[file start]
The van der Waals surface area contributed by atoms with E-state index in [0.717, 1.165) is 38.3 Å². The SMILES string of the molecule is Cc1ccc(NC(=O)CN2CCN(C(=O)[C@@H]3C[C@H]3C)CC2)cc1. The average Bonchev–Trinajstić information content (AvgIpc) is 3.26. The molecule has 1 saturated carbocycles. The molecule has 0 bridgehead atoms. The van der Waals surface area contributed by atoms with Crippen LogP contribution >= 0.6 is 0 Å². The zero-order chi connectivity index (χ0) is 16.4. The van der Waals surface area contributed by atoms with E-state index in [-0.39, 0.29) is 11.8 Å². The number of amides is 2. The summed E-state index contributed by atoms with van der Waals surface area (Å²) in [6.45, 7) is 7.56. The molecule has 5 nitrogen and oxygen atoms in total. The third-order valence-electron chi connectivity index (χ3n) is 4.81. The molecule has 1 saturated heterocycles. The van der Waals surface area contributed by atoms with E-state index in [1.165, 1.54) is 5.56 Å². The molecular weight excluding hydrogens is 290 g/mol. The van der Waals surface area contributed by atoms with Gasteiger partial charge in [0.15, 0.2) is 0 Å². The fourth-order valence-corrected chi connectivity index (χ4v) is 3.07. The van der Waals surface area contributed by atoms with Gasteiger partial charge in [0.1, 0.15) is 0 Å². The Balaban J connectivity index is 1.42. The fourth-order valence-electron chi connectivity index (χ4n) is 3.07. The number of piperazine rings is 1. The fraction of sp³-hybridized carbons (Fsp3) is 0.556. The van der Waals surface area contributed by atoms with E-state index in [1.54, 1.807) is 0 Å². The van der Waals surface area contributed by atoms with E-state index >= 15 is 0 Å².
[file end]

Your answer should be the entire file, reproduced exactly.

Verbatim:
The van der Waals surface area contributed by atoms with E-state index in [0.717, 1.165) is 38.3 Å². The SMILES string of the molecule is Cc1ccc(NC(=O)CN2CCN(C(=O)[C@@H]3C[C@H]3C)CC2)cc1. The average Bonchev–Trinajstić information content (AvgIpc) is 3.26. The molecule has 1 saturated carbocycles. The molecule has 0 bridgehead atoms. The van der Waals surface area contributed by atoms with Crippen LogP contribution >= 0.6 is 0 Å². The zero-order chi connectivity index (χ0) is 16.4. The van der Waals surface area contributed by atoms with E-state index in [-0.39, 0.29) is 11.8 Å². The number of amides is 2. The summed E-state index contributed by atoms with van der Waals surface area (Å²) in [6.45, 7) is 7.56. The molecule has 5 nitrogen and oxygen atoms in total. The third-order valence-electron chi connectivity index (χ3n) is 4.81. The molecule has 1 saturated heterocycles. The van der Waals surface area contributed by atoms with E-state index in [1.165, 1.54) is 5.56 Å². The molecular weight excluding hydrogens is 290 g/mol. The van der Waals surface area contributed by atoms with Gasteiger partial charge in [0.15, 0.2) is 0 Å². The fourth-order valence-corrected chi connectivity index (χ4v) is 3.07. The van der Waals surface area contributed by atoms with Gasteiger partial charge in [0.1, 0.15) is 0 Å². The Balaban J connectivity index is 1.42. The fourth-order valence-electron chi connectivity index (χ4n) is 3.07. The number of piperazine rings is 1. The fraction of sp³-hybridized carbons (Fsp3) is 0.556. The van der Waals surface area contributed by atoms with E-state index in [1.54, 1.807) is 0 Å². The van der Waals surface area contributed by atoms with E-state index >= 15 is 0 Å².